WE’RE THINKING OF YOU, MIKE
“We need to take care of each other.” Those were the words echoed by Mike Forster as he sat down with Harriette’s owner Carlos Hernandez and Key Lime Tree owner Violet Wahba in early April 2020 to discuss a plan to provide some 200 meals daily to Upper Keys residents from Harriette’s.
Forster was several weeks into a hot meal distribution outside his closed Mangrove Mike’s Cafe in Islamorada. A restaurant serving up arguably one of the best breakfasts quickly shifted to a kitchen that served an Upper Keys community in need. A COVID-19 outbreak in early 2020 forced a service industry into complete closure, leaving many local workers without a paycheck and the ability to put food on their families’ tables.
In times of severe uncertainty, from March 2020 to earlier this year, also came moments that showed what the Keys community can do and be when joining for a greater good. As Mike Forster would term it, “we’re better together.”
What began as a hot meal distribution outside Forster’s closed Islamorada cafe would evolve into something bigger, with help from businesses and community members in the Keys. Midday meals for the Upper Keys community would go on for weeks and months at his cafe, thanks to the many donations from the community and Forster’s nonprofit, Mangrove Mike’s Endeavors. And help from larger groups like Cargill’s Miami facility would provide nearly 10,000 pounds of protein to support the local food drive, which would soon expand as far north as Key Largo and as far south as Bahama Village.
Local residents couldn’t help but get behind Forster’s community feeding effort. Volunteers dished out meals to people dropping by the cafe, while others would deliver to the homes of the elderly, the single parent and the families with multiple children.
Hundreds were given hot meals, bags of produce, orange juice and other food during a food distribution event at Tavernier Towne Center in May 2020. Food distribution events further south in Marathon would serve more than 700 with hot meals, produce and more.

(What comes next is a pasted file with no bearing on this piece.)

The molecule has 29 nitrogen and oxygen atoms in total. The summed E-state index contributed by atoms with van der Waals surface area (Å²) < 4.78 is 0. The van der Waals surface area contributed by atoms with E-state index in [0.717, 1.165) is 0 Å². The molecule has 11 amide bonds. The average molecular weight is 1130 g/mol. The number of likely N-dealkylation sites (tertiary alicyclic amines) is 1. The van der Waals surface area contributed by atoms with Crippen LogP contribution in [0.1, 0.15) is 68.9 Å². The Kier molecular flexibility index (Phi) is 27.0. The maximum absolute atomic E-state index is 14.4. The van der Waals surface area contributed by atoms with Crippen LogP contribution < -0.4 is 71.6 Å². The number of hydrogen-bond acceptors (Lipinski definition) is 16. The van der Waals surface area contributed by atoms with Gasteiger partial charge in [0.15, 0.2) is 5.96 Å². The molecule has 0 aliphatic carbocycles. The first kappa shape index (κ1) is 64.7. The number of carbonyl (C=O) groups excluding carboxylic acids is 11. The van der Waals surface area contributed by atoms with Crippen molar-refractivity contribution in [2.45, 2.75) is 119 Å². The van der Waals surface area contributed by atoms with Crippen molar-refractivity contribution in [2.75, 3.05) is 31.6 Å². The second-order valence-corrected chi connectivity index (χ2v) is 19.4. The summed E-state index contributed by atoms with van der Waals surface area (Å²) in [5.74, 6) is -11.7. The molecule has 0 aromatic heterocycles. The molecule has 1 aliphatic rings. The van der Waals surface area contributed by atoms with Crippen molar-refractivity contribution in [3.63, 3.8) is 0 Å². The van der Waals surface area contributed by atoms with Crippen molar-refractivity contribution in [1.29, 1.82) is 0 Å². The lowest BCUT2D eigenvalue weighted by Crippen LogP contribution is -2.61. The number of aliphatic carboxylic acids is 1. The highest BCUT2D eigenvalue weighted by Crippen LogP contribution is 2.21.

A food drive right before Christmas would see hundreds of turkeys and produce boxes distributed at handout sites at Key Largo School and Marathon’s community park. Students, sheriff’s deputies, elected officials and other community members came out in droves to volunteer, sharing smiles with grateful recipients now able to feed loved ones.
“You see the camaraderie of the people who are handing out the food and how we love what we’re doing in giving back to our community,” Forster told the Keys Weekly. Donations reached nearly $300,000 in the first seven weeks when COVID hit.
Forster’s time and energy were expended day-in and day-out to ensure food reached the hands of those in need. At times, it required him to get up during the early morning hours and work well into the evening.
“We have a lot of employees who are out of work and don’t have a paycheck coming this week or next week,” he said. “This is what we need to do to be a united, compassionate community.”
He led by example, drawing many people from all walks of life and organizations throughout the Keys communities to step up, volunteer and help their fellow neighbors.
His unwavering support for the community during tough times is undoubted. Now, Forster needs our prayers and well wishes as he continues to battle COVID-19. Forster, who tested positive on Aug. 15, was admitted to Mariners Hospital. He was then transported to a Baptist Health South Florida hospital in Miami where he’s currently intubated.
Prayers and well wishes for Forster are flowing in, as many in the Keys community watch closely for daily Facebook updates provided by Pastor Tony Hammon. The latest posts have brought encouraging news, with Forster’s blood oxygen level at 97%. But the prayers are still needed.
We’re thinking of you, Mike. Stay strong and get back to this community that truly appreciates all you’ve done.Florida Keys Weekly